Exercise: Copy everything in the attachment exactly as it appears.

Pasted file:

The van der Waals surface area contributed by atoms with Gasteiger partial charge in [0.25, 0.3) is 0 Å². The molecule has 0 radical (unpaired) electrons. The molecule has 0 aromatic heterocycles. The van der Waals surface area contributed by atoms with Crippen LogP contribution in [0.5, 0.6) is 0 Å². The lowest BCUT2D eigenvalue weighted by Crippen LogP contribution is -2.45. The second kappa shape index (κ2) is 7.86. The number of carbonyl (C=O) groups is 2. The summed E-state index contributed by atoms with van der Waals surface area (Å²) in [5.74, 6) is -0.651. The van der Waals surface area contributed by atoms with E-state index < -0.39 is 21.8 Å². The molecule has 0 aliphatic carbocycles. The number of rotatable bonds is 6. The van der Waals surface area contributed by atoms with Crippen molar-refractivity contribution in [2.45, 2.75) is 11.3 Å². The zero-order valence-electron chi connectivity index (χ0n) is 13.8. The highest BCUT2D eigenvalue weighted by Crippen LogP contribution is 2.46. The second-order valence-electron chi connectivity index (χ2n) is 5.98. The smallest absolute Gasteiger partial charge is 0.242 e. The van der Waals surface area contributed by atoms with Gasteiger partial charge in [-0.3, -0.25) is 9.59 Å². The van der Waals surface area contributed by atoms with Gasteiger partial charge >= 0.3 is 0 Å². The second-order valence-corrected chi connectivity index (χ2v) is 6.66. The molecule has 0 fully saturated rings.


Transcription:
The van der Waals surface area contributed by atoms with Gasteiger partial charge in [0.25, 0.3) is 0 Å². The molecule has 0 radical (unpaired) electrons. The molecule has 0 aromatic heterocycles. The van der Waals surface area contributed by atoms with Crippen LogP contribution in [0.5, 0.6) is 0 Å². The lowest BCUT2D eigenvalue weighted by Crippen LogP contribution is -2.45. The second kappa shape index (κ2) is 7.86. The number of carbonyl (C=O) groups is 2. The summed E-state index contributed by atoms with van der Waals surface area (Å²) in [5.74, 6) is -0.651. The van der Waals surface area contributed by atoms with E-state index < -0.39 is 21.8 Å². The molecule has 0 aliphatic carbocycles. The number of rotatable bonds is 6. The van der Waals surface area contributed by atoms with Crippen molar-refractivity contribution in [2.45, 2.75) is 11.3 Å². The zero-order valence-electron chi connectivity index (χ0n) is 13.8. The highest BCUT2D eigenvalue weighted by Crippen LogP contribution is 2.46. The second-order valence-electron chi connectivity index (χ2n) is 5.98. The smallest absolute Gasteiger partial charge is 0.242 e. The van der Waals surface area contributed by atoms with Gasteiger partial charge in [-0.3, -0.25) is 9.59 Å². The van der Waals surface area contributed by atoms with Gasteiger partial charge >= 0.3 is 0 Å². The second-order valence-corrected chi connectivity index (χ2v) is 6.66. The molecule has 0 fully saturated rings.